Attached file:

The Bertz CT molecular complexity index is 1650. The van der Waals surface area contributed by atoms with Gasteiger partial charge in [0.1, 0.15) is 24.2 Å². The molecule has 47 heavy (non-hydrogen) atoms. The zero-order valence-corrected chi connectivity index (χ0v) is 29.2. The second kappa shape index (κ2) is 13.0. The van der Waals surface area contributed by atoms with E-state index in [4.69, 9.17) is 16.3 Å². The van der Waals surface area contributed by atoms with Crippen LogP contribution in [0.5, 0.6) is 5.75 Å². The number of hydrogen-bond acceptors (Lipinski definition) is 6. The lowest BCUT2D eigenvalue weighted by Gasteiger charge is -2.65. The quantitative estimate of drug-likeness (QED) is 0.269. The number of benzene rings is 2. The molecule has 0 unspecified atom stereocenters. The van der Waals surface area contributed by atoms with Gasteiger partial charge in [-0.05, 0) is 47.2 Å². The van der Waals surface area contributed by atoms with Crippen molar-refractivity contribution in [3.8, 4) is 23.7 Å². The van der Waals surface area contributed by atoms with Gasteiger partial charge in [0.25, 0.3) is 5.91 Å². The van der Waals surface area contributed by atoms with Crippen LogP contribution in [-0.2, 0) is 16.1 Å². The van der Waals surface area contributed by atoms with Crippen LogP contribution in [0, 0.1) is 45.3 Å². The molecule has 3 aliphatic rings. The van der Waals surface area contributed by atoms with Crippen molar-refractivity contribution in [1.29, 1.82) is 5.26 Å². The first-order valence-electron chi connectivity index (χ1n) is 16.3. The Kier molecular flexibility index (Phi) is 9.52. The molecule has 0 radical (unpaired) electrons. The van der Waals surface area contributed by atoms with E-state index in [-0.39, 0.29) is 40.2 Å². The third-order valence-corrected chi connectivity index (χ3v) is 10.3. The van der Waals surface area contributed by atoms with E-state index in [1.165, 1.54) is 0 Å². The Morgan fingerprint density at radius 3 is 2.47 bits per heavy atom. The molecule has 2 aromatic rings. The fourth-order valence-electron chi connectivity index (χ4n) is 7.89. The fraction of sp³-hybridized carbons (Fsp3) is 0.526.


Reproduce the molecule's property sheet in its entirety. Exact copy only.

The Bertz CT molecular complexity index is 1650. The van der Waals surface area contributed by atoms with Gasteiger partial charge in [0.1, 0.15) is 24.2 Å². The molecule has 47 heavy (non-hydrogen) atoms. The zero-order valence-corrected chi connectivity index (χ0v) is 29.2. The second kappa shape index (κ2) is 13.0. The van der Waals surface area contributed by atoms with E-state index in [4.69, 9.17) is 16.3 Å². The van der Waals surface area contributed by atoms with Crippen LogP contribution in [0.5, 0.6) is 5.75 Å². The number of hydrogen-bond acceptors (Lipinski definition) is 6. The lowest BCUT2D eigenvalue weighted by Gasteiger charge is -2.65. The quantitative estimate of drug-likeness (QED) is 0.269. The number of benzene rings is 2. The molecule has 0 unspecified atom stereocenters. The van der Waals surface area contributed by atoms with Gasteiger partial charge in [-0.05, 0) is 47.2 Å². The van der Waals surface area contributed by atoms with Crippen molar-refractivity contribution in [3.8, 4) is 23.7 Å². The van der Waals surface area contributed by atoms with Gasteiger partial charge in [0.25, 0.3) is 5.91 Å². The van der Waals surface area contributed by atoms with Crippen LogP contribution in [-0.2, 0) is 16.1 Å². The van der Waals surface area contributed by atoms with Crippen LogP contribution in [0, 0.1) is 45.3 Å². The molecule has 3 aliphatic rings. The van der Waals surface area contributed by atoms with Crippen molar-refractivity contribution in [1.29, 1.82) is 5.26 Å². The first-order valence-electron chi connectivity index (χ1n) is 16.3. The Kier molecular flexibility index (Phi) is 9.52. The molecule has 0 radical (unpaired) electrons. The van der Waals surface area contributed by atoms with E-state index in [-0.39, 0.29) is 40.2 Å². The third-order valence-corrected chi connectivity index (χ3v) is 10.3. The van der Waals surface area contributed by atoms with E-state index in [1.165, 1.54) is 0 Å². The Morgan fingerprint density at radius 3 is 2.47 bits per heavy atom. The molecule has 2 aromatic rings. The fourth-order valence-electron chi connectivity index (χ4n) is 7.89. The fraction of sp³-hybridized carbons (Fsp3) is 0.526.